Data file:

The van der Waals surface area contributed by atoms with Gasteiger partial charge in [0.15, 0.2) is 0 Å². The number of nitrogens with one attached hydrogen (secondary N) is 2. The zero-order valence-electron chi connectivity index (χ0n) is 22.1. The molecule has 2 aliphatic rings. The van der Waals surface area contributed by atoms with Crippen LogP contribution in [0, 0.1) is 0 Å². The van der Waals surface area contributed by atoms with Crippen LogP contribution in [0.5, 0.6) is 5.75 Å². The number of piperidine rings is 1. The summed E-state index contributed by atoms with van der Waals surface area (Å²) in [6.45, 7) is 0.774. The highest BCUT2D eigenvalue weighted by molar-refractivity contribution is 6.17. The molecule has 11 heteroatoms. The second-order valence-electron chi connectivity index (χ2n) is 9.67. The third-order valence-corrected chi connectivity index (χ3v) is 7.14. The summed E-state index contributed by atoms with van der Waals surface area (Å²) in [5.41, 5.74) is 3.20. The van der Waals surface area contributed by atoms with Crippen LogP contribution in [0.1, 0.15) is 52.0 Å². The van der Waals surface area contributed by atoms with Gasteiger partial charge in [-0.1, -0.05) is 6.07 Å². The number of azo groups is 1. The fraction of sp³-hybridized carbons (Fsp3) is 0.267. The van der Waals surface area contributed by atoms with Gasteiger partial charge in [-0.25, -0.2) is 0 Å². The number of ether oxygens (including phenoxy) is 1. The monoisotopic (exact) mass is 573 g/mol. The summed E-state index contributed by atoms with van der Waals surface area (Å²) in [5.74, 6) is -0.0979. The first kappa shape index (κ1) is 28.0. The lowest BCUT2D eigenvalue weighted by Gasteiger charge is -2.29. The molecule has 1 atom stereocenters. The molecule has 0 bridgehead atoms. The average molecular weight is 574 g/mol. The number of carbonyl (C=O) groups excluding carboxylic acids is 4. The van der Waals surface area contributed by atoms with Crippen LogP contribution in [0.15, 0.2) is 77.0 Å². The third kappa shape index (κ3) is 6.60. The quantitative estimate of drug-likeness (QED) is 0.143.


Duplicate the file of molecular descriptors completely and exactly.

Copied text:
The van der Waals surface area contributed by atoms with Gasteiger partial charge in [0.15, 0.2) is 0 Å². The number of nitrogens with one attached hydrogen (secondary N) is 2. The zero-order valence-electron chi connectivity index (χ0n) is 22.1. The molecule has 2 aliphatic rings. The van der Waals surface area contributed by atoms with Crippen LogP contribution in [0, 0.1) is 0 Å². The van der Waals surface area contributed by atoms with Crippen LogP contribution in [0.5, 0.6) is 5.75 Å². The number of piperidine rings is 1. The summed E-state index contributed by atoms with van der Waals surface area (Å²) in [6.45, 7) is 0.774. The highest BCUT2D eigenvalue weighted by molar-refractivity contribution is 6.17. The molecule has 11 heteroatoms. The second-order valence-electron chi connectivity index (χ2n) is 9.67. The third-order valence-corrected chi connectivity index (χ3v) is 7.14. The summed E-state index contributed by atoms with van der Waals surface area (Å²) in [5.41, 5.74) is 3.20. The van der Waals surface area contributed by atoms with Crippen LogP contribution in [0.1, 0.15) is 52.0 Å². The van der Waals surface area contributed by atoms with Gasteiger partial charge in [-0.1, -0.05) is 6.07 Å². The number of azo groups is 1. The fraction of sp³-hybridized carbons (Fsp3) is 0.267. The van der Waals surface area contributed by atoms with Gasteiger partial charge in [-0.25, -0.2) is 0 Å². The number of ether oxygens (including phenoxy) is 1. The monoisotopic (exact) mass is 573 g/mol. The summed E-state index contributed by atoms with van der Waals surface area (Å²) in [5.74, 6) is -0.0979. The first kappa shape index (κ1) is 28.0. The lowest BCUT2D eigenvalue weighted by Gasteiger charge is -2.29. The molecule has 1 atom stereocenters. The molecule has 0 bridgehead atoms. The average molecular weight is 574 g/mol. The number of carbonyl (C=O) groups excluding carboxylic acids is 4. The van der Waals surface area contributed by atoms with Crippen LogP contribution in [0.15, 0.2) is 77.0 Å². The third kappa shape index (κ3) is 6.60. The quantitative estimate of drug-likeness (QED) is 0.143.